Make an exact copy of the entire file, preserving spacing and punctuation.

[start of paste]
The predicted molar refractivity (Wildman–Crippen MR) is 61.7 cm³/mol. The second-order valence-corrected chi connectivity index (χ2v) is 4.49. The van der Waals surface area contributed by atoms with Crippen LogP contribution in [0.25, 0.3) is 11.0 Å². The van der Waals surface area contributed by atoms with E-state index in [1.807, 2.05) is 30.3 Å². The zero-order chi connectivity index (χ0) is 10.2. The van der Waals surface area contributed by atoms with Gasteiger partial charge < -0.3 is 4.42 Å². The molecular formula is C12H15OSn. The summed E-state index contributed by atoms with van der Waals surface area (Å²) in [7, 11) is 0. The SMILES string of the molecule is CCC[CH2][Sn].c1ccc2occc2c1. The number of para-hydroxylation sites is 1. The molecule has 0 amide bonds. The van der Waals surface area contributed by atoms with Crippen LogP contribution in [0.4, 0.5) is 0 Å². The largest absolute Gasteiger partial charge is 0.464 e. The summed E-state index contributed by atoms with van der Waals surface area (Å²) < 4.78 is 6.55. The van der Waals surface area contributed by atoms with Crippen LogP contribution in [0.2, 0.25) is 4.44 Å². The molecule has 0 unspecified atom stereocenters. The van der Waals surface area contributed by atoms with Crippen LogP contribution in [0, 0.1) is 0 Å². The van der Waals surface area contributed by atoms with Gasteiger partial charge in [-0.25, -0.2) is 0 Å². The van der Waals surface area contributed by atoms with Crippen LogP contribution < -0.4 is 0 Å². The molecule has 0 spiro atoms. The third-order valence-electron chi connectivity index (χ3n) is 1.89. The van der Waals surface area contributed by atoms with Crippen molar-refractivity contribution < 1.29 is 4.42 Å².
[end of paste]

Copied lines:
The predicted molar refractivity (Wildman–Crippen MR) is 61.7 cm³/mol. The second-order valence-corrected chi connectivity index (χ2v) is 4.49. The van der Waals surface area contributed by atoms with Crippen LogP contribution in [0.25, 0.3) is 11.0 Å². The van der Waals surface area contributed by atoms with E-state index in [1.807, 2.05) is 30.3 Å². The zero-order chi connectivity index (χ0) is 10.2. The van der Waals surface area contributed by atoms with Gasteiger partial charge < -0.3 is 4.42 Å². The molecular formula is C12H15OSn. The summed E-state index contributed by atoms with van der Waals surface area (Å²) in [7, 11) is 0. The SMILES string of the molecule is CCC[CH2][Sn].c1ccc2occc2c1. The number of para-hydroxylation sites is 1. The molecule has 0 amide bonds. The van der Waals surface area contributed by atoms with Crippen LogP contribution in [0.4, 0.5) is 0 Å². The largest absolute Gasteiger partial charge is 0.464 e. The summed E-state index contributed by atoms with van der Waals surface area (Å²) < 4.78 is 6.55. The van der Waals surface area contributed by atoms with Crippen LogP contribution in [0.2, 0.25) is 4.44 Å². The molecule has 0 unspecified atom stereocenters. The van der Waals surface area contributed by atoms with Crippen LogP contribution in [0, 0.1) is 0 Å². The van der Waals surface area contributed by atoms with Gasteiger partial charge in [-0.25, -0.2) is 0 Å². The van der Waals surface area contributed by atoms with Crippen LogP contribution < -0.4 is 0 Å². The molecule has 0 spiro atoms. The third-order valence-electron chi connectivity index (χ3n) is 1.89. The van der Waals surface area contributed by atoms with Crippen molar-refractivity contribution < 1.29 is 4.42 Å².